Inside Story

Current affairs & culture from Australia and beyond

1200 words

Build it and they will come

18 January 2019

With looming retirements and on-the-nose MPs, there’s a good chance the crossbench will be bigger after this year’s federal election

Right:

Widening circle: lower house crossbenchers welcoming the new independent member for Wentworth, Kerryn Phelps (back to camera, at right), in October. Mick Tsikas/AAP Image

Widening circle: lower house crossbenchers welcoming the new independent member for Wentworth, Kerryn Phelps (back to camera, at right), in October. Mick Tsikas/AAP Image


How big will the House of Representatives crossbench be after this year’s federal election?

It currently boasts these seven souls, in ascending order of time spent there:

Julia Banks (Chisholm, Victoria) was elected as a Liberal in 2016 and quit the party near the end of last year.

Kerryn Phelps (Wentworth, New South Wales) came to Canberra after a by-election last October.

Rebekha Sharkie (Mayo, South Australia) was elected on the Nick Xenophon ticket in 2016 and re-elected for the renamed Centre Alliance at last July’s by-election.

Cathy McGowan (Indi, Victoria) narrowly defeated sitting Liberal Sophie Mirabella in 2013 and survived comfortably in 2016.

Andrew Wilkie (Denison, Tasmania) squeaked in thanks to Liberal and Greens how-to-vote cards in 2010, despite coming third in primary votes. He has romped home since then.

Adam Bandt (Melbourne, Victoria), a Greens MP, also entered parliament in 2010 and, like Wilkie, had Liberal preference recommendations to thank. He has also survived easily, twice, but in his case despite Liberal how-to-vote cards recommending Labor.

And Bob Katter (Kennedy, Queensland) entered parliament as a Nationals MP in 1993, quit his party in 2001, and has since been re-elected with huge margins — apart from experiencing the fright of his life in 2013 after appearing a bit too cosy with Labor prime minister Kevin Rudd. Since 2011, he’s been there under the banner of Katter’s Australian Party.

The prospects? McGowan isn’t recontesting this year, and we don’t know Banks’s plans. Assuming the rest recontest, their chances can be summarised thus:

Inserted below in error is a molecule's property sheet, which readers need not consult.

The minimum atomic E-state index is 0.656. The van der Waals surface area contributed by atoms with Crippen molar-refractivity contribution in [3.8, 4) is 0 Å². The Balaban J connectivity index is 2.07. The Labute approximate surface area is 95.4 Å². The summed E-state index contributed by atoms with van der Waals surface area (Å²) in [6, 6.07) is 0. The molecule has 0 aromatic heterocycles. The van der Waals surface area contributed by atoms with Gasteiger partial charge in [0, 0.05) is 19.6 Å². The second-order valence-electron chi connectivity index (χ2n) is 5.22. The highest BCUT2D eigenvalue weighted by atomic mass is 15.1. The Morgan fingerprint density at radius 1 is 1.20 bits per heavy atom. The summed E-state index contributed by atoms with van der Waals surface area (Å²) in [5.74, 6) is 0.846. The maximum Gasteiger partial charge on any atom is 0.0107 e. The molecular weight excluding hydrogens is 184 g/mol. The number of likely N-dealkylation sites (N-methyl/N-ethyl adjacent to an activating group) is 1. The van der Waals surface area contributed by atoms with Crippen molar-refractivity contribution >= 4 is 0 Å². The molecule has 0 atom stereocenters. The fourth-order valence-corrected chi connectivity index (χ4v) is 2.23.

Katter, Wilkie (in the renamed division of Clark) and Bandt are almost certain to survive.

Sharkie is rather likely to win re-election, based on her big by-election victory, although we haven’t yet seen her face a general election as sitting MP.

Phelps’s fate is to be advised. At stake for Wentworthians this time will be who forms government (rather than how cross they are about Malcolm Turnbull’s fate). Still, she probably has a slightly better-than-even chance.

Banks, if she runs, in Chisholm or elsewhere, is unlikely to succeed. She might be a star in parts of the political bubble, but she’s not necessarily a well-known product outside.

Looking outside the current parliament, former state and federal MP Rob Oakeshott has an excellent chance in Cowper (New South Wales), not just because of his profile but also because sitting Nationals MP Luke Hartsuyker is pulling up stumps and an across-the-board fall in the Coalition vote is generally expected. Oakeshott did respectably against Hartsuyker in 2016, coming within 5 per cent of victory.

McGowan’s chosen successor in Indi, Helen Haines, probably won’t succeed, if for no other reason than lightning rarely striking twice in the same place. She won’t be helped by the fact that the divisive Sophie Mirabella is absent from the ballot paper, unlike in 2013 (and 2016). In Haines’s favour, though, is the likely low Liberal vote in Victoria. And Voice for Indi, who chose her, showed the naysayers a thing or two back in 2013.

So Haines might get up, and Oakeshott probably will. Can we identify anyone else outside the major parties?

The commentariat’s unrealistic expectations of an independent surge in blue-ribbon Liberal electorates have largely been generated by the Wentworth by-election and (an even bigger stretch) by November’s Victorian election. As Antony Green pointed out this week, though many such seats swung big, it was to Labor rather than independents. (Independents took two rural seats from the Nationals and none from the Liberals.)